This book is designed to introduce your child to the power of memory. For most of us, that ability is untapped, or at least not developed. Some people appear to have innately good memories; others poor ones. The truth is that every person's memory can improve with proper training. Memory training is not difficult. In fact, it can be really fun. The techniques involved are not a secret; they have b...
Age Range: 4 - 8 years
Grade Level: Preschool - 03
Paperback: 24 pages
Publisher: Dog Ear Publishing (December 1, 2005)
Product Dimensions: 8.5 x 0.1 x 11 inches
Amazon Rank: 7277934
Format: PDF ePub fb2 djvu book
- Michael Druckman pdf
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Children must acquire vast amounts of knowledge from the time they first become verbal throughout their school years. Little training is offered, however, in most schools about how to record new information in memory. MEMORY EMORY AND HIS HIDING PLAC...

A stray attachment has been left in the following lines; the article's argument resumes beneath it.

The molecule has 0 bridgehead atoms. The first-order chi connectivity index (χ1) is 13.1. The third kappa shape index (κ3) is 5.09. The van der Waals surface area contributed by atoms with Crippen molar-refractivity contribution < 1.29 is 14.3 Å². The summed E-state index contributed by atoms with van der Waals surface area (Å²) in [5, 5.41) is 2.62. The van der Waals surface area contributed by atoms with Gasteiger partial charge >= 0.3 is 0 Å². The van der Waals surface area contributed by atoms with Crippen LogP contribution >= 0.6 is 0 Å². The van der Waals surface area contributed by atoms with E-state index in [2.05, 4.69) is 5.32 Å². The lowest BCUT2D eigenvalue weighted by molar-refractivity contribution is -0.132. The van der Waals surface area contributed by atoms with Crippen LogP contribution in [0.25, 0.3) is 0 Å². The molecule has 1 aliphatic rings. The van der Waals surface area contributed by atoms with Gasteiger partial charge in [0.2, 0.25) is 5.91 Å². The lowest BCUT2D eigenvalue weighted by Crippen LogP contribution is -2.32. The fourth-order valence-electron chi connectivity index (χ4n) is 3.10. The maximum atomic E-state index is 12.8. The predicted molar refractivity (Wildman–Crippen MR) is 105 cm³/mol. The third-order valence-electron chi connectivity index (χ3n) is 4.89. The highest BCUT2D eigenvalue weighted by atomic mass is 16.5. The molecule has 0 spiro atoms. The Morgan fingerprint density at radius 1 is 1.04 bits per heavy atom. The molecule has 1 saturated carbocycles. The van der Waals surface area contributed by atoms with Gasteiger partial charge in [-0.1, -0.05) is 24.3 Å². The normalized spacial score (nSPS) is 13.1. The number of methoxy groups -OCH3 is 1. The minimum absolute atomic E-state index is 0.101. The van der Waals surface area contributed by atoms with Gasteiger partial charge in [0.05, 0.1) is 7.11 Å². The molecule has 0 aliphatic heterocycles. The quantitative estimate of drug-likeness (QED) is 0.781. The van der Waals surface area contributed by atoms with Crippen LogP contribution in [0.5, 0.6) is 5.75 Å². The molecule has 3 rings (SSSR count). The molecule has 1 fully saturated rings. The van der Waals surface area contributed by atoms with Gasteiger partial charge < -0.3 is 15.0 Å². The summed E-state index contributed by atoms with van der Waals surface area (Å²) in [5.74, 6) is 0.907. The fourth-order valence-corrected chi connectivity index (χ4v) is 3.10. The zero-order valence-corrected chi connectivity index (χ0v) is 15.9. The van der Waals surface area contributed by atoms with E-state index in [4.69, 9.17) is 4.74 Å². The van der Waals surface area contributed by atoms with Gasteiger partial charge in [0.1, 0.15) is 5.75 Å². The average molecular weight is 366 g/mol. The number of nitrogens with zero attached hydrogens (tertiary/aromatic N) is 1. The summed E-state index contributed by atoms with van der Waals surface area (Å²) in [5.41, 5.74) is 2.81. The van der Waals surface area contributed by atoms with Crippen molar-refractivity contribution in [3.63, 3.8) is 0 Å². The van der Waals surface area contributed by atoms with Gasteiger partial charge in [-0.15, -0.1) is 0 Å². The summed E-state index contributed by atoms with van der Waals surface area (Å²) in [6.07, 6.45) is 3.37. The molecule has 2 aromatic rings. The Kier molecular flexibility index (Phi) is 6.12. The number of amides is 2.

for centuries. Many books explain and illustrate these memory techniques. For some reason, however, memory training has never been introduced as a regular part of American education. That fact is quite surprising, considering how fundamental memory is to all other learning. This book seeks to awaken an awareness in your child, and in you, of what great potential our memories have. That potential, once developed, can transform hours of difficult rote memorization into easy and enjoyable learning. It can help your child excel in school and, most importantly, help avoid a very basic stumbling block that trips up many otherwise intelligent children (and adults): the inability to retain and recall information. Of course, developing one's memory-even if done in an imaginative, enjoyable way-takes time and practice. Merely understanding the concept of how memory techniques work is not enough. For example, you might realize after reading this book that one way to avoid misplacing your keys is to form a quirky mental picture associating your keys with the place where you put them. Only if you make a habit of doing that each time you put your keys down, however, will the realization be helpful. Forming that habit, though, can be fun, particularly if you let your imagination go wild. Pretty soon you will find yourself forming wacky mental associations automatically, almost unconsciously. The same is true of good memory techniques-with practice they start to become automatic. If presented in the right way, your children will think of the habit as a game they enjoy playing, rather than a drill they must practice. For that reason, I urge you to select a memory book or aid carefully, to start your children early in this important and fun endeavor, and to make memory exercises a regular part of your life. Hopefully, the creative world of Memory Emory's imagination will spark your own imagination, and that of your child, and will start you both on an enjoyable and satisfying journey through memory lane.